Sheet Metal Drawing:
The three main operations included under the sheet-metal drawing operations are
(i) deep drawing,
(ii) ironing and
Sheet metal drawing operations:
(a) deep drawing with double action drawing,
(b) ironing is the operation in which wall thickness of a drawn part is made constant by pushing the drawn part through ironing rings and
(c) embossing is stretching the sheet metal blank into desired shape under a punch and a die.
1. Deep drawing:
Although the process is called deep drawing on account of its capability of producing deep parts such as pots, pans, kitchen sinks, automotive fuel tanks, containers of food and beverages, kitchen utensils, the process is used for drawing shallow or moderate depths also. Drawn parts are made when a punch forces a flat sheet metal blank into a die cavity. The important variables included in deep drawing are:
(i) Properties of sheet metal, for example, ductility,
(ii) Ratio of blank diameter to punch diameter,
(iii) Clearance between the die and the punch,
(iv) Punch radius and die corner radius,
(v) Force on blank holder and
(vi) Friction and lubrication.
In the drawing operation, blank is placed and located above the die. The blank holder then comes down and holds the edges of the blank. Later, the punch descends to force the blank through the die, thus producing cup-shaped articles. The stripper ring (spring loaded) facilitates the removal of the formed cup from the punch (during its upward or back movement). Large drawn depths in one go should be avoided. Deep drawing should, therefore, be done in stages. The process of approaching the final shape during deep drawing by advancing (or drawing to various depths in steps) and using previous partially drawn part for subsequent drawing is called redrawing.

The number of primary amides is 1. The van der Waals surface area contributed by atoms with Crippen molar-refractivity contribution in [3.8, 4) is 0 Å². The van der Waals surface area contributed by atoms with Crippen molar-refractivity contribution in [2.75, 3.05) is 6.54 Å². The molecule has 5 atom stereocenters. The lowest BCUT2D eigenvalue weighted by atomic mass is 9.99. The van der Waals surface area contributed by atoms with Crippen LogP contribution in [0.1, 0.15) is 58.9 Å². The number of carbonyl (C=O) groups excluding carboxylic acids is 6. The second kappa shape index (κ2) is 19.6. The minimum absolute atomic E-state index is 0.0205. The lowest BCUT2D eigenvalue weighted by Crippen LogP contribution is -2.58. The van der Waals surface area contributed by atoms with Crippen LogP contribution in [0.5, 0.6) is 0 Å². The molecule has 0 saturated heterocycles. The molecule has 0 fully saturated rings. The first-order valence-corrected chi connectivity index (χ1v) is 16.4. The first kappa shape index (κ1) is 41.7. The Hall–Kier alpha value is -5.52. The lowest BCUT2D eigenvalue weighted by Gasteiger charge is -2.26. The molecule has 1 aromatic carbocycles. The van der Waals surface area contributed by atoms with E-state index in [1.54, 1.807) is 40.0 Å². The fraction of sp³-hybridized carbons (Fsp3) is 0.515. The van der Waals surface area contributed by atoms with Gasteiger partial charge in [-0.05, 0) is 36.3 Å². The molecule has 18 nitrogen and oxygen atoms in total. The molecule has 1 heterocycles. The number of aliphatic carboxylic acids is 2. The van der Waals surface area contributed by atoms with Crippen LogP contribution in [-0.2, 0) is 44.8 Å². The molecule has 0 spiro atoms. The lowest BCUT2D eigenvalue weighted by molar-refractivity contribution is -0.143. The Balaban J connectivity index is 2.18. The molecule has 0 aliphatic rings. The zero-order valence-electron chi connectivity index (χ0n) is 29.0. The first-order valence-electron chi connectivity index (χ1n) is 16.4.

The die used for drawing may be a compound die or a progressive die. A compound die accomplishing both blanking and drawing operations in one stroke of the press. The die design becomes complicated to use and maintain. A progressive die may, wherein various operations of blanking and drawing are done in successive stages.
Multiple action dies are used these days for drawing operations. They perform multistep forming in one operation. In these, the punch and die segments are operated in a sequence which is coordinated with the press stroke.
A compound die for accomplishing both blanking and drawing operations in one go of the press.
When clearance between die and punch is large, the drawn component will have thicker walls at rim than its base. Ironing is a process in which the wall thickness of the drawn component is made constant by the pushing of drawn component through the ironing rings.
A progressive die system used for blanking, drawing and ironing in successive stages of drawing.
Embossing is the placing of configurations on the surface of a part by means of dies which draw the material into position with very little effect on thickness. The sheet metal blank is stretched to the desired shape under the pressure of a punch and die. Punch operates at a slow speed so as to allow time for proper stretching of the sheet metal. The operation gives a stiffening effect to the embossed article.
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See More: Sheet Metal Forming:(Press Working)